About the BookIn Southcentral Alaska, Sam Barger tries to help his Marine Corps brother Joe, just back from Vietnam, who struggles with alcoholism and post-traumatic stress disorder in the turmoil of the 1960s.
The sequel to Secondhand Summer continues Sam Barger's story with the homecoming of his older brother, now wounded from war, and the struggle for the two to understand and find each other again.
"Walker expertly explores how families live in the world at large, and how the ties that bind can be sorely tested by events far from home [. . .] Walker is one of those young adult novel authors writing for adults as well as kids. Intended or not, Back Home is a commentary on our times as well. It's a reminder that battle fatigue comes from more than just warfare. It comes from living in a society at odds with itself."
--Anchorage Daily News
"Back Home will appeal to young adult readers, those interested in an Alaskan setting, and fans of bildungsroman stories. Recommended."
--Historical Novel Society
"His big brother's return from Vietnam with wounds both physical and psychological shakes up a 16-year-old Alaskan's familiar world of girls, guns, and clueless grown-ups. . . occasionally powerful mix of family drama, late-'60s culture clashes, and wilderness adventure."
It's 1968, and like any other junior in high school, Sam Barger's just trying to get by in classes and find a part-time job at the local pizza parlor, maybe chat up the pretty girl who also works there. But when his Marine Corps brother Joe comes back from the Vietnam War, life at home changes. By day Joe struggles with alcoholism and by night he battles night terrors. Sam just wants normalcy again but doesn't know how to close the rift between the brothers, especially once he questions their country's involvement overseas.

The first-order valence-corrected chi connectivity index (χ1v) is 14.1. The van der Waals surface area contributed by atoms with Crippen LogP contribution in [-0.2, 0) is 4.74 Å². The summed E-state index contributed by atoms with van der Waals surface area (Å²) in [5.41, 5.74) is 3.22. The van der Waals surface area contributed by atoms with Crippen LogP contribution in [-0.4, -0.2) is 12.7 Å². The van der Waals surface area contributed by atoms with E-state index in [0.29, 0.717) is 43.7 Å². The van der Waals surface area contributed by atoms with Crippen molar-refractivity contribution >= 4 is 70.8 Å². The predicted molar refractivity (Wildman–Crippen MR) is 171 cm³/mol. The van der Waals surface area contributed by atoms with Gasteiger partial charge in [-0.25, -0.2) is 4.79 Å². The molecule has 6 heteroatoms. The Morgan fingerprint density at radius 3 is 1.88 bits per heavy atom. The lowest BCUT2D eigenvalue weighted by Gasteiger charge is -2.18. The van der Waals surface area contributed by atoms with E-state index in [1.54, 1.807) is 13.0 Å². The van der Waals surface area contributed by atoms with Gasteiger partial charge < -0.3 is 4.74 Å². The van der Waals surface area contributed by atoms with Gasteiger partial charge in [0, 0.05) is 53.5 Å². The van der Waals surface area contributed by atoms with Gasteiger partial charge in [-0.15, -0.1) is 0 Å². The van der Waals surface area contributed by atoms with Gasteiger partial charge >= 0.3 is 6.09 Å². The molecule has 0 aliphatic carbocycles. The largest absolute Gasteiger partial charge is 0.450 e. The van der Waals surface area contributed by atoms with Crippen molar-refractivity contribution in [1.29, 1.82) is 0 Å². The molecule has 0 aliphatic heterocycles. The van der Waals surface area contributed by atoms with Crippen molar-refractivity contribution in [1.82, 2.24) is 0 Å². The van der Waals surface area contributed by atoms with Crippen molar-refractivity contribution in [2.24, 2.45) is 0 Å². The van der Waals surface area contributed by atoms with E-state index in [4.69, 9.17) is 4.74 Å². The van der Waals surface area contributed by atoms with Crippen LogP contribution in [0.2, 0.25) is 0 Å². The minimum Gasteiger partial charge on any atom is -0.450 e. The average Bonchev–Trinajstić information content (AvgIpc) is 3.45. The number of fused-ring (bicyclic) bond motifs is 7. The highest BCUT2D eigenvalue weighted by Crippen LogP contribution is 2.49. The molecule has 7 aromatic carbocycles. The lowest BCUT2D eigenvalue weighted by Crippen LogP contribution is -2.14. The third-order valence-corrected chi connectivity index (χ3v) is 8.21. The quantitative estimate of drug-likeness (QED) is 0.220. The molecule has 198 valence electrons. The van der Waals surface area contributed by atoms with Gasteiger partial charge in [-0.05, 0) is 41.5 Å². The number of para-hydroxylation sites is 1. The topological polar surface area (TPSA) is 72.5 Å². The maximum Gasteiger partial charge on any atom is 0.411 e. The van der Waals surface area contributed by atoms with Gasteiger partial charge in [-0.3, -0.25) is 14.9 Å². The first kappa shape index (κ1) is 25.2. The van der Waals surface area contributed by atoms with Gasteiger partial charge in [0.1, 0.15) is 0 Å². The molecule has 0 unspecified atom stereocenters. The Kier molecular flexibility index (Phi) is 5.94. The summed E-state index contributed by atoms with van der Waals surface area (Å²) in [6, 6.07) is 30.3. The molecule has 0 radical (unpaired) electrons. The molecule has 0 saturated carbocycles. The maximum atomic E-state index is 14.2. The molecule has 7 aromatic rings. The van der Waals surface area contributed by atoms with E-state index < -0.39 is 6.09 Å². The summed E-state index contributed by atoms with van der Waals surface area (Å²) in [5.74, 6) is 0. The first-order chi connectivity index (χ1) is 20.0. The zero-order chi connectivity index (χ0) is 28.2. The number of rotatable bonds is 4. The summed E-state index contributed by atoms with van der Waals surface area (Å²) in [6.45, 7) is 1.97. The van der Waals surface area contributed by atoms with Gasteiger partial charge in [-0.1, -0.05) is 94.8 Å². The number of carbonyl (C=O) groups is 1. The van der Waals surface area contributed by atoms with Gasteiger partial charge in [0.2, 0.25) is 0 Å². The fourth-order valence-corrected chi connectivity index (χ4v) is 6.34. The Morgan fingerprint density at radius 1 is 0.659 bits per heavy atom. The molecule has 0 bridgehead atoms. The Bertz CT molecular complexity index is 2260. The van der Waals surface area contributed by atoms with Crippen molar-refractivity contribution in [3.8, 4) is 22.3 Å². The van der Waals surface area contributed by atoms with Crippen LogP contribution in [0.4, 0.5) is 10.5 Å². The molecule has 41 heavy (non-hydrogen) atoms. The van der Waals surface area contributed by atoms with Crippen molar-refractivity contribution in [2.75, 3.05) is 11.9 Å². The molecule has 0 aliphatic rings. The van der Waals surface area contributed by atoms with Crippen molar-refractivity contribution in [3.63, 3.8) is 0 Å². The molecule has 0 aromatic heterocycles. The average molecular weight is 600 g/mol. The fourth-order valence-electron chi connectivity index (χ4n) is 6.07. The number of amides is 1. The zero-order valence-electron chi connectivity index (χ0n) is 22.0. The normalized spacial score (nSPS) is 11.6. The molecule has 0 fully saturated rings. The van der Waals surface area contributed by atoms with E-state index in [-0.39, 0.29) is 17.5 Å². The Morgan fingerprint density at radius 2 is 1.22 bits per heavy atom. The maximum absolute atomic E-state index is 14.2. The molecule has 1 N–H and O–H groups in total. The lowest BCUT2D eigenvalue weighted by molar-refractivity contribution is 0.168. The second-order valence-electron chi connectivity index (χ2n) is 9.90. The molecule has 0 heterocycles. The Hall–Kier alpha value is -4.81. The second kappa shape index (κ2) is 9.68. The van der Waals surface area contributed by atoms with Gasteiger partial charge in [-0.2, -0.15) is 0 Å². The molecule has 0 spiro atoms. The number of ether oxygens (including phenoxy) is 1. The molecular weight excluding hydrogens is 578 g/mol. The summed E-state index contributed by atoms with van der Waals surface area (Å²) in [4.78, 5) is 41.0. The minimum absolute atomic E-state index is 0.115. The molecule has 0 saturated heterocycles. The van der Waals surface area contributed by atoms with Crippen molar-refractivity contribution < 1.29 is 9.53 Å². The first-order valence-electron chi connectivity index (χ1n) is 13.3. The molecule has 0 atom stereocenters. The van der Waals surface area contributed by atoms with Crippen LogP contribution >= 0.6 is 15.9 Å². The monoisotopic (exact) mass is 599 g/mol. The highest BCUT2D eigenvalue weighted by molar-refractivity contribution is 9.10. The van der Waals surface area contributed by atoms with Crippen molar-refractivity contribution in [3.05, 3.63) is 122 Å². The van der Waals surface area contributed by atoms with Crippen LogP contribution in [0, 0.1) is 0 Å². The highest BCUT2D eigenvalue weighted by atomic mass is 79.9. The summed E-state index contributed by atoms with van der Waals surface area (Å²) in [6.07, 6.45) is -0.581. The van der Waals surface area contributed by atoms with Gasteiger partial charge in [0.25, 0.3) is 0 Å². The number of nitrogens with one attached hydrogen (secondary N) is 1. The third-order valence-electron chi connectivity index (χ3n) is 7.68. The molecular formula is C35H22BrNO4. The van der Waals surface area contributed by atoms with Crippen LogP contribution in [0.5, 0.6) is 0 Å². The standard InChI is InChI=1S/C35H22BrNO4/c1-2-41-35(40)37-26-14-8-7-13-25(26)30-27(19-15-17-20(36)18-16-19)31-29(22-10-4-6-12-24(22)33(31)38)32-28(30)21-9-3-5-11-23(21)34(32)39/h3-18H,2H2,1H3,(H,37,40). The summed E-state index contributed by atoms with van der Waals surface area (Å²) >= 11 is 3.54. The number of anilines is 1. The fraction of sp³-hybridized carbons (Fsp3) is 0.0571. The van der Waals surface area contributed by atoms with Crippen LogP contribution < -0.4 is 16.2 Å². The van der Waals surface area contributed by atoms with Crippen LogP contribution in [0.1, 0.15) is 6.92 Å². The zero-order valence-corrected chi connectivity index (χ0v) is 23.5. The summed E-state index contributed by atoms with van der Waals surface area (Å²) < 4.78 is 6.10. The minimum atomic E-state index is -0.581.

Set in Southcentral Alaska in the 1960s, Back Home is a heartfelt story about the brothers and their struggles to come and understand each other. The book reveals the lasting effects of war on young people and draws parallels between a pivotal moment in history then to the contemporary wars and struggles today.
Praise for Secondhand Summer:
This well-plotted and believable story for teens will also appeal to adults and is one of the best novels I've read all year, northern-themed or otherwise.
--Alaska Dispatch News
When his father dies suddenly, an adolescent boy faces more than one kind of loss as he navigates the perilous path between childhood and maturity in a new city in Walker's debut novel. . . . Walker's first-person narrative is engaging and vivid as he describes Sam's earnest progress toward discovering who he is. The author skillfully evokes the world of adolescent boys, full of gross-out jokes, territorial challenges, and a few true friends. . . . [Secondhand Summer] is absorbing as it describes the painfully awkward moment before kids become 'teenagers with cars and adults with power.' As it follows Sam through the changes and choices, the plot builds to an exciting conclusion that includes violence, redemption, and the first faltering steps toward a new life. A picaresque coming-of-age tale.